Breaking Through the Glass Ceiling - How Women in Accounting and Finance Can Break Barriers and Become Rising Powers in the Profession
By Carolyn Kmet
This special report supported by CROWE LLP
In the 1950s, women accounted for less than a third of the American workforce. For 2020, the Bureau of Labor Statistics reported that the share of women who participated in the labor force was 56.2%. Thankfully, today’s workforce is much more diverse, but it was a long time coming – and there’s still a lot of ground to cover to move more women into the leadership ranks.
Within today’s financial services sector, women made up 62% of accountants and auditors in 2021. Women are also increasingly assuming leadership roles within firms. While still only about 27% of firm partners and principals are women, they now account for a third of management committee roles, about double that of a decade ago, according to Catalyst.org’s 2020 data.
Unfortunately, that level of participation doesn’t extend further. From a lack of role models to the unconscious biases of business leaders, there are a variety of reasons why women have struggled to climb the corporate ladder. It’s time for that to change. For any woman who hopes to one day sit in the C-suite, here are some of the challenges you will face and how you can build your executive presence despite them.
Julia Haried is a consultant with Deloitte Consulting LLP. She also happens to be a Forbes 30 Under 30 honoree thanks in part to her co-founding MakerGirl, an organization focused on encouraging young girls to pursue Science, Technology, Engineering and Mathematics (STEM) fields. Her inspiration? Her mother.
“When my mother attended high school in suburban Chicago in the 1970s, she was the only female student in her General Woods, General Metals and Architectural Drawing classes,” Haried recalls. “She had to have the desire and the will to ask to be included.”
Inclusion aside, once Haried’s mother successfully completed her courses, she had nowhere to apply her new skills. Architecture was not a welcoming profession for women at the time. In fact, many professions then were “off limits” to women.
Editor’s Note: Read this article on accounting is a STEM field.
While the number of women in the financial services sector has steadily grown, there’s still a bias, unconscious or not, making it difficult for women to reach leadership positions.
Women in TXCPA's Leadership
Today's CPA magazine asked a few of our female leaders to share their advice on leadership in the accounting profession.
“The field of public accounting, for example, has typically had challenges retaining women. We see fewer women get to the highest levels of leadership – or at least not in the same numbers as we see our male colleagues ascend,” says Dara F. Castle, CPA, managing partner of RSM US LLP and the firm’s Washington Metro market leader and government contracting national industry practice leader.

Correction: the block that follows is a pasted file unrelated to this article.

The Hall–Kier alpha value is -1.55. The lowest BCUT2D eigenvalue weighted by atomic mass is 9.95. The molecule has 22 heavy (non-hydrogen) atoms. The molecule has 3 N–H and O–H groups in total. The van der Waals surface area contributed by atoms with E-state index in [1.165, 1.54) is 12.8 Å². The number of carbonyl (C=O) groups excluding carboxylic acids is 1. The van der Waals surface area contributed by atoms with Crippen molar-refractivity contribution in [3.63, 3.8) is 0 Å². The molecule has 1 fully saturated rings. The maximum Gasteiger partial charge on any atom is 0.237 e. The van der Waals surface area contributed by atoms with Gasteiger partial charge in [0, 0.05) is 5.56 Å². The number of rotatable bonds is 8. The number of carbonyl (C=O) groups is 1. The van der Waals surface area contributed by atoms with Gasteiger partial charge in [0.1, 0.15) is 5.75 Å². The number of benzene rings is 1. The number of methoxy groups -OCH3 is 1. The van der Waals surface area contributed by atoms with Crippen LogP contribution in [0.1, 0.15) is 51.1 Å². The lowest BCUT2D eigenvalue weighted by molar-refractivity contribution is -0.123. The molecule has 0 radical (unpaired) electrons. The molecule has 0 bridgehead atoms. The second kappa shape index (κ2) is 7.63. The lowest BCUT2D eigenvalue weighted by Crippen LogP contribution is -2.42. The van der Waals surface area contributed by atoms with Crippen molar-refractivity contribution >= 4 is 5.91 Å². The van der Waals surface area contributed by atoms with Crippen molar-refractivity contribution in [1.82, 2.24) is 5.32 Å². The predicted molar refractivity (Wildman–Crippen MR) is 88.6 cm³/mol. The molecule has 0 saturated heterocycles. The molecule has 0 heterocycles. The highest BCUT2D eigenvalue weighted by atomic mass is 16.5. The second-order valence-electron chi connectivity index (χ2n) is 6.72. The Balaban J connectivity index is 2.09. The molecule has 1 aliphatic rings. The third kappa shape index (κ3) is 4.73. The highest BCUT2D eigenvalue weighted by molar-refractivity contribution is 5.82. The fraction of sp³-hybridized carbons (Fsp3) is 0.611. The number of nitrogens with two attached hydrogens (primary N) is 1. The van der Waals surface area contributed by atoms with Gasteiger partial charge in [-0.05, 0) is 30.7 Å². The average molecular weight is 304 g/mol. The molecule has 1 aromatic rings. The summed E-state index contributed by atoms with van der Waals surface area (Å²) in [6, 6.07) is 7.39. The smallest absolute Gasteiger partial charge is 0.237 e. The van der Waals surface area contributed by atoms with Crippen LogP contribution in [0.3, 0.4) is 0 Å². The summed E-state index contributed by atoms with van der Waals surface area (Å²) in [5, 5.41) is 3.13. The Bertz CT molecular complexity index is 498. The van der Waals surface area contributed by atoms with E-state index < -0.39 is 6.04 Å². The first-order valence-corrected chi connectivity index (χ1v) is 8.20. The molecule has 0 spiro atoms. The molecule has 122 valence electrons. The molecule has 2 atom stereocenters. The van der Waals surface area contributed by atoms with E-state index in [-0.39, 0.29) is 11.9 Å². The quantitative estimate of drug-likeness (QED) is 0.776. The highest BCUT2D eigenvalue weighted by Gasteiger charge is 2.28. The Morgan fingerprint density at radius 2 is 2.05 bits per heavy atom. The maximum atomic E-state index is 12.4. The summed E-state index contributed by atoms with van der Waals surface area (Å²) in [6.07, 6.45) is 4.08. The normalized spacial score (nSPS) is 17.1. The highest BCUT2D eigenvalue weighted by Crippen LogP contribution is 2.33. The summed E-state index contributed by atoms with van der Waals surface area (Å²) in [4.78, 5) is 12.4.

This hurts not just women but the organizations that employ them. Castle, who also leads RSM’s women’s initiative, which is part of the firm’s culture, diversity, and inclusion program, believes the lack of diversity is a business risk. “There is a tremendous amount of research that proves pretty unequivocally that the more diversity of perspective gained by having more women in leadership, as well as by having a more diverse population in leadership, the better your organization will be, the more profitable you’ll be, and the more innovative you’ll be,” Castle stresses.
Additionally, the lack of women in the C-suite tends to be a self-reinforcing cycle – when the only leaders employees see are men, they’re likely to subconsciously associate leadership with men.
“In STEM fields, like many other male-dominated fields, you see fewer women in leadership due to unconscious bias and systematic barriers,” says Sheila Murphy, president and CEO of Focus Forward Consulting.
A Few Facts On Executive Roles for Women and Racial and Ethnic Minorities
- Women made up 16% of CFOs in 2022, which is up from 6.3% in 2004;
- Racial and ethnic diversity among CFOs and CEOs has increased; the percentage of companies with diverse CFOs is about 10%, up from 5.2% in 2014 and 2.9% in 2004, and the percentage of companies with diverse CEOs tracks at about the same rate;
- Women make up 8% of chief executives, which is also an all-time high;
- In 2022, the number of CEOs who are women increased for the fourth consecutive year, most of them in the financial sector;